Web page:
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Does population pressure induce farm intensification? Empirical evidence from Tigrai Region, Ethiopia

Hadush, Muuz, Holden, Stein T., Tilahun, Mesfin
Agricultural economics 2019 v.50 no.3 pp. 259-277
cattle feeds, cows, farm income, farm size, farmers, grazing, herd size, livestock production, milk, milk yield, population density, population growth, population pressure, prices, small farms, straw, Ethiopia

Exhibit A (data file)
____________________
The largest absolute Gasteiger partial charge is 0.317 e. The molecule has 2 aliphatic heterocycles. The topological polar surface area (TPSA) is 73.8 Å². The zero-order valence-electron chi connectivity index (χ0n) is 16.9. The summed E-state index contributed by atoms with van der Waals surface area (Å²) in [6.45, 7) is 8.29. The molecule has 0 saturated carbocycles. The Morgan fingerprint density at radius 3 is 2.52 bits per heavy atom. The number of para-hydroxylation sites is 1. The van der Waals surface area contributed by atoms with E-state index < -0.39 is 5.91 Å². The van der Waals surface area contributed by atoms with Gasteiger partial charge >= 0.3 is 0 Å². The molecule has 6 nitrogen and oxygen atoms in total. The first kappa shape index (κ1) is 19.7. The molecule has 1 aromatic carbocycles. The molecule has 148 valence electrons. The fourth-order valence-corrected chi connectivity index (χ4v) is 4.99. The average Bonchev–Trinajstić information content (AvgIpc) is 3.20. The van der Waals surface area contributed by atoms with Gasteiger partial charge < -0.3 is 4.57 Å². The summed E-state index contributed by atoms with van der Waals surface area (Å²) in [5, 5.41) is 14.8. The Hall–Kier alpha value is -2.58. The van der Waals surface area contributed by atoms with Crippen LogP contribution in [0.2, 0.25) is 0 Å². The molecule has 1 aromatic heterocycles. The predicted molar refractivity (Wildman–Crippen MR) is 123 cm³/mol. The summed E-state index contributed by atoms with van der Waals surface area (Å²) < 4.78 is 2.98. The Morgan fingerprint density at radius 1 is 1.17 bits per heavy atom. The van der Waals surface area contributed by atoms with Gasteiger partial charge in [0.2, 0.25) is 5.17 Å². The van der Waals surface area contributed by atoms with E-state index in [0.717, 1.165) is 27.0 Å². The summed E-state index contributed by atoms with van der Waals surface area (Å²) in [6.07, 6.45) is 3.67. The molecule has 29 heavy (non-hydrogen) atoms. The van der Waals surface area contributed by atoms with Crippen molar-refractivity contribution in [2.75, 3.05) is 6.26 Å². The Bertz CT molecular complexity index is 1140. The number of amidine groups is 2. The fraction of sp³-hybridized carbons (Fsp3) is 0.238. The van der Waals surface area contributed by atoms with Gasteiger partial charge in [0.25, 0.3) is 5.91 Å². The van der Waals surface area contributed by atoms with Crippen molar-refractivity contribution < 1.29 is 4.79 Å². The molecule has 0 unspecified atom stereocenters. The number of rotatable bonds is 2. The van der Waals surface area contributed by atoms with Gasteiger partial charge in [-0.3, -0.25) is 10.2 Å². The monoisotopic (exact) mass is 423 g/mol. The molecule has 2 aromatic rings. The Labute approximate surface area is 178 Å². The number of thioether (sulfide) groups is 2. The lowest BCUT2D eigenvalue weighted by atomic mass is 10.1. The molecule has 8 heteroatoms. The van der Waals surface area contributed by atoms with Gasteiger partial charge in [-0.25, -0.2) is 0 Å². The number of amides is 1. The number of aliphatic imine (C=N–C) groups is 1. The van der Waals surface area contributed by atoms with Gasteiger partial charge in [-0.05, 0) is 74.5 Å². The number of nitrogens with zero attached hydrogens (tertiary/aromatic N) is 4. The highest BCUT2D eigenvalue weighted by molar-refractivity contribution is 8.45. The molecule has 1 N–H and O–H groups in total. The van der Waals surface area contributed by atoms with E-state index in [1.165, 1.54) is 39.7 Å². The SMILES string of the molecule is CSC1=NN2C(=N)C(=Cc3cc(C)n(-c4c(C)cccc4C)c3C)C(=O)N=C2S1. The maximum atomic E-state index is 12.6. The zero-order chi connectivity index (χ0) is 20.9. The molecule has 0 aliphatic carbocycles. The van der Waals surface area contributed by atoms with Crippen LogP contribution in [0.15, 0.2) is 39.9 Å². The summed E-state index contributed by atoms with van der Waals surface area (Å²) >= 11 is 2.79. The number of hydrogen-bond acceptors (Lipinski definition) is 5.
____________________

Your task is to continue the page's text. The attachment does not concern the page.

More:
The scarcity of land for crop and livestock production is critical in countries with growing populations. The idea that increasing population density leads to natural resource depletion and economic failure, as predicted by Malthus, or rather to farm intensification, as hypothesized by Boserup, motivates this research. This article examines how high population pressure in northern Ethiopia influences smallholders’ farm intensification by applying recursive estimation with a control function approach using data from 518 randomly selected farmers. Although our empirical results are more in favor of the Boserupian hypothesis, the findings also reveal that both Malthusian and Boserupian forces coexist. Consistent with Malthus theory, high population pressure is found to be associated with small farm size and herd size. Population pressure affected both technology use (breed cow, stall feeding, and modern cattle feed) and output supply (milk yield, milk income, and straw output). As predicted by Boserup's theory, the use of modern input and output supply initially increases with increasing population pressure but declines again when population densities pass a critical threshold (800 persons/km²), supporting Malthus’ hypothesis. The estimation results also revealed that both milk and straw supply responded positively to prices. Free grazing and stall feeding are found to be complementary activities. Likewise, crop farm income and off‐farm job have a nonlinear relation with population pressure, implying that both initially increase and then decrease with rising population pressure.